Wetpaint CEO Ben Elowitz on the Future of Digital Media
This post was originally as a contributed piece to Fortune. It is republished here for Digital Quarters readers.
Tech’s top firms — from Apple and Google to Amazon and Netflix — are vying to reshape media with different game plans. Here’s what they each need to know.
Digital media has the power to change the world. Actually mastering this 21st century business (and art) is unbelievably hard, however. That begs the question: The top media companies all know they need to make changes — but how do they find the right change and execute well? Let’s look at this question through the lens of six key players in the digital media revolution.
Apple (AAPL): Transform the rest of our digital experience.
It may seem arrogant to give advice to the one company that has surprised everyone again and again by being light years ahead of the industry — as well as the consumer. Yet, in a new era of leadership, the most important thing for Apple will be holding on to Jobs’ core values and strength. As corporate leaders go, Jobs was always the best change agent on the planet, and he was never willing to accept the status quo. That’s why Apple is a perennial leader when it comes to devices and distribution for premium media content like music and movies.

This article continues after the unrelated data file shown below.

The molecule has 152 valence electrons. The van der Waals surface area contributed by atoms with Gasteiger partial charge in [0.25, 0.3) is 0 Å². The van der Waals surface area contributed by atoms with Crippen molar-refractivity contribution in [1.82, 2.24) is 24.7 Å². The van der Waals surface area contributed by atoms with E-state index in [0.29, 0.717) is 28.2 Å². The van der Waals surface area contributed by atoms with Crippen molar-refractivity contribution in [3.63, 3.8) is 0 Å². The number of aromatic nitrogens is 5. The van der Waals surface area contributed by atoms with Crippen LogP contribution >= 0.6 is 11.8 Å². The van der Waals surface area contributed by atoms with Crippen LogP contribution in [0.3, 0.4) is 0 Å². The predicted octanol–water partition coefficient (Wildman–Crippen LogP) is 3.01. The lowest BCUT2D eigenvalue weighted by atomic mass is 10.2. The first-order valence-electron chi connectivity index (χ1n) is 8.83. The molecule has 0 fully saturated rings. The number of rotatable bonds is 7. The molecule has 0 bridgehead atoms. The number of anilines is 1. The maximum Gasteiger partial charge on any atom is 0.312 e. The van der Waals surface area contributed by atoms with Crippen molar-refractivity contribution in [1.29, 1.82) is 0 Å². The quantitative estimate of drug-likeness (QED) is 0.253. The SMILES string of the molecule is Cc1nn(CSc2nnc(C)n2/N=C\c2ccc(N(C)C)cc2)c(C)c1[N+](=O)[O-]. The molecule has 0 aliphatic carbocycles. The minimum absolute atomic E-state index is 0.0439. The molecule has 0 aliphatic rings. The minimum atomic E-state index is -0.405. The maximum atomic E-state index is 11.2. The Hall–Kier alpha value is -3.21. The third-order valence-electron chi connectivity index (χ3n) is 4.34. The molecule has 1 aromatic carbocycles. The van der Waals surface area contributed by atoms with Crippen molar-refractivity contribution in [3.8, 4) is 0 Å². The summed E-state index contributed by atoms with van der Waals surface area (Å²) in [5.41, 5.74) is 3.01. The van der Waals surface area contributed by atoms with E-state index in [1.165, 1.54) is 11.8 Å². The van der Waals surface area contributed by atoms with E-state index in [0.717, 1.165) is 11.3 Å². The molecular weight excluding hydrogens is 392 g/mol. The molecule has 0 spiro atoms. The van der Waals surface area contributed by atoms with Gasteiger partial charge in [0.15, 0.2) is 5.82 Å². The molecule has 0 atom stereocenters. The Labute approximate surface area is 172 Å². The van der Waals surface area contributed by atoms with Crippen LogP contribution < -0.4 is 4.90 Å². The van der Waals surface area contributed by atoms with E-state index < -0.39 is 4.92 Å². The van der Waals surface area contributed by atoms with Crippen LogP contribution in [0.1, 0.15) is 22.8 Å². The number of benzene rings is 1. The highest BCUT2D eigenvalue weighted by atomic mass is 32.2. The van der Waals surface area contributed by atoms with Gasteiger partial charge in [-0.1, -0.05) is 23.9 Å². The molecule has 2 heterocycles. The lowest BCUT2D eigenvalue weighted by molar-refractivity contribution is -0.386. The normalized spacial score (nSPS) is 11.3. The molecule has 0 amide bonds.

The Apple crew must extend its golden touch to the rest of the digital media device world. It’s time to supply the living room with a first-class TV experience; and to seamlessly flow all entertainment between the mobile, iPad, TV, and desktop worlds. AirPlay, iCloud, and AppleTV aren’t all the way there yet. Apple’s next challenge is to make devices that leap forward and bring entertainment and applications wherever I am, and to know me as one person across all of these environments. To do so — and to do so well — will take a huge imagination. And, even without Jobs himself, it’s clear that if anyone can do it, it’s still Apple.
Facebook: Be everywhere the consumer is.
More than any other company on the Web — even Apple — Facebook has changed the nature of digital experiences. It’s already established itself as the dominant social operating system for consumer audiences. And yet it has the potential to go much, much farther. If you need more proof, just this month Facebook announced that it will be facilitating the spread of mobile applications, not to mention linking into them — finally bridging the gap between Web and app. It’s invading Apple iOS’ and Google Android’s territory, providing the cross-application linkages that have always unequivocally been the job of an operating system.
Increasingly, Facebook has the opportunity to wire consumers, applications, data and devices together. But for Facebook to do this, Mark Zuckerberg will need the kind of imagination that Steve Jobs had. Indeed, Zuckerberg will have to imagine a whole new ecosystem, this time one where Facebook facilitates all connectivity. He’s proven he can execute already. But can he take on a vision this big?
Google (GOOG): “What got you here won’t get you there.”